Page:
This week, our judges, Prue Leith, Matthew Fort and Oliver Peyton, were joined by fourth guest judge, Molly Rose, who flew spitfires for the Air Transport Auxiliary during the Second World War.
The finals began with Paul’s celebratory breakfast starter dedicated to his soldier grandfather. The dish, called “Duck & Soldiers”, consisted of duck spam, duck liver parfait, duck egg and sourdough soldiers. Upon first impressions, Prue said it “smells really good.” Matthew appreciated the textures, commenting on the various elements of the dish. But does it work as a banquet dish? “It does - it’s absolutely delicious,” said Molly. “Lovely flavours but it’s very rich which is a bit of a mistake for a first course,” argued Prue. Molly, however, insisted “it’s a lovely homage."
Colin’s “Modern Ration Pack” starter of corned beef hash in mustard pannacotta, teabag of soup bouillon, smoked bacon croquette, parmesan cigarette and controversial cherry chocolate explosion received mixed reviews. “That is just what you need in a starter,” said Oliver of the chocolate. However, two of the four judges’ chocolate exploded all over their plates. “I’m not enthusiastic about it,” said Molly.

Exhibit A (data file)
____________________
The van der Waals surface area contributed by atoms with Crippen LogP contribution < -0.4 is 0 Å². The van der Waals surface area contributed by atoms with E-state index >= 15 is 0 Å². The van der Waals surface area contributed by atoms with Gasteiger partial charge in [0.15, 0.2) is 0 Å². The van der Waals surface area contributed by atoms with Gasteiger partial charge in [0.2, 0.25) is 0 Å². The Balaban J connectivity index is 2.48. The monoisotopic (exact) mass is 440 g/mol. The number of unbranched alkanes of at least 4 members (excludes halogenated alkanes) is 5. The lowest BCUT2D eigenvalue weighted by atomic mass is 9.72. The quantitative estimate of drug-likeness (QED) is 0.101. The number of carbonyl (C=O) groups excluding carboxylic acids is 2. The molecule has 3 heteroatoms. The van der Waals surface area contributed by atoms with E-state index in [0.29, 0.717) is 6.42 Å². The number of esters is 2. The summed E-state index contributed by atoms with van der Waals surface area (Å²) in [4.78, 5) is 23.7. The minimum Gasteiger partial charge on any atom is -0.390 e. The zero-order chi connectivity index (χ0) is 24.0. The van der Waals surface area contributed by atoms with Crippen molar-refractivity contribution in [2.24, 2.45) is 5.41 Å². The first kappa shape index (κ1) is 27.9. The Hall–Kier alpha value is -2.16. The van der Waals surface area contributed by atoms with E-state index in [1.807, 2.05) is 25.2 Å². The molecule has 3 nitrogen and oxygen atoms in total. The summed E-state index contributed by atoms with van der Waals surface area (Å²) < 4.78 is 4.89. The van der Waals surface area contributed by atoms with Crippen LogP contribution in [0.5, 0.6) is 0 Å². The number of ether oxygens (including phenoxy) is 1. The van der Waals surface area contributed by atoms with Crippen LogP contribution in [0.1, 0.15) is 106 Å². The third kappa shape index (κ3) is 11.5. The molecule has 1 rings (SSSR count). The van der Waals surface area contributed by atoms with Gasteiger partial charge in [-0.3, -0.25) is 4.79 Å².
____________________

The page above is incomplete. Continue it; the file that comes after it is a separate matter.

Onto the fish course, Paul went first again with his “Preservation of British Waters”, a dish which showcased typical preserving methods during the war: cured salmon, pickled clams, white crab meat and yogurt, brown crab butter, sea herbs and watercress and oyster puree, served on miniature sandbags. “The salmon is absolutely delicious,” said Matthew. But grand enough for the banquet? “Not totally sure about the special banquet,” said Molly. “This is a dish of quiet and civilised pleasures but what we need is a dish of explosive pleasures,” said Matthew.
Colin’s barbecue-your-own “From War to Peace” fish course delivered in spades. The dish, featuring delicate shellfish mousse hidden in squid ink pasta with raw langoustines, ready for the BBQ, showcased how the Normandy beaches are now a place of peace. “I think this would be great fun for the banquet,” said Oliver. “My langoustine is perfectly cooked,” said Matthew. Prue loved the squid ink pasta. The judges weren’t sure what the connection was to D-Day, but they didn’t mind. “I’m not sure but I like it,” said Oliver. “I think this is absolutely delicious and the presentation is extremely clever - I can’t fault it in any way,” said Molly.